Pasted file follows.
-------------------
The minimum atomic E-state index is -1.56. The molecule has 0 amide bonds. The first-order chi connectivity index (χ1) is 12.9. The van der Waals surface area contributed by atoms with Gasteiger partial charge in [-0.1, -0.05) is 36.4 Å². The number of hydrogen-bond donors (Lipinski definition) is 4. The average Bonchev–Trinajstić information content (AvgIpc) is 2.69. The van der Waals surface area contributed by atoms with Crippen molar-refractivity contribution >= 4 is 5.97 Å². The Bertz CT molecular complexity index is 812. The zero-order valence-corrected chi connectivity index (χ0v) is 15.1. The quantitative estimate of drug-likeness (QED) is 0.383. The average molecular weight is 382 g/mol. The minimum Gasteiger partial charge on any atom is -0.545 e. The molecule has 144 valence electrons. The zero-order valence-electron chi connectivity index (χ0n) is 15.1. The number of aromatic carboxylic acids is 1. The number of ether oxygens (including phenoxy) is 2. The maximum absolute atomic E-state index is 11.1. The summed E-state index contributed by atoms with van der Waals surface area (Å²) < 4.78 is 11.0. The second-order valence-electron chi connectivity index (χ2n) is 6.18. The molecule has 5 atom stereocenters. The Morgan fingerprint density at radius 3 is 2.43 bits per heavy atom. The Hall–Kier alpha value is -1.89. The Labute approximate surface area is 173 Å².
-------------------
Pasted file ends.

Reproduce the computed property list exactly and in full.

The minimum atomic E-state index is -1.56. The molecule has 0 amide bonds. The first-order chi connectivity index (χ1) is 12.9. The van der Waals surface area contributed by atoms with Gasteiger partial charge in [-0.1, -0.05) is 36.4 Å². The number of hydrogen-bond donors (Lipinski definition) is 4. The average Bonchev–Trinajstić information content (AvgIpc) is 2.69. The van der Waals surface area contributed by atoms with Crippen molar-refractivity contribution >= 4 is 5.97 Å². The Bertz CT molecular complexity index is 812. The zero-order valence-corrected chi connectivity index (χ0v) is 15.1. The quantitative estimate of drug-likeness (QED) is 0.383. The average molecular weight is 382 g/mol. The minimum Gasteiger partial charge on any atom is -0.545 e. The molecule has 144 valence electrons. The zero-order valence-electron chi connectivity index (χ0n) is 15.1. The number of aromatic carboxylic acids is 1. The number of ether oxygens (including phenoxy) is 2. The maximum absolute atomic E-state index is 11.1. The summed E-state index contributed by atoms with van der Waals surface area (Å²) < 4.78 is 11.0. The second-order valence-electron chi connectivity index (χ2n) is 6.18. The molecule has 5 atom stereocenters. The Morgan fingerprint density at radius 3 is 2.43 bits per heavy atom. The Hall–Kier alpha value is -1.89. The Labute approximate surface area is 173 Å².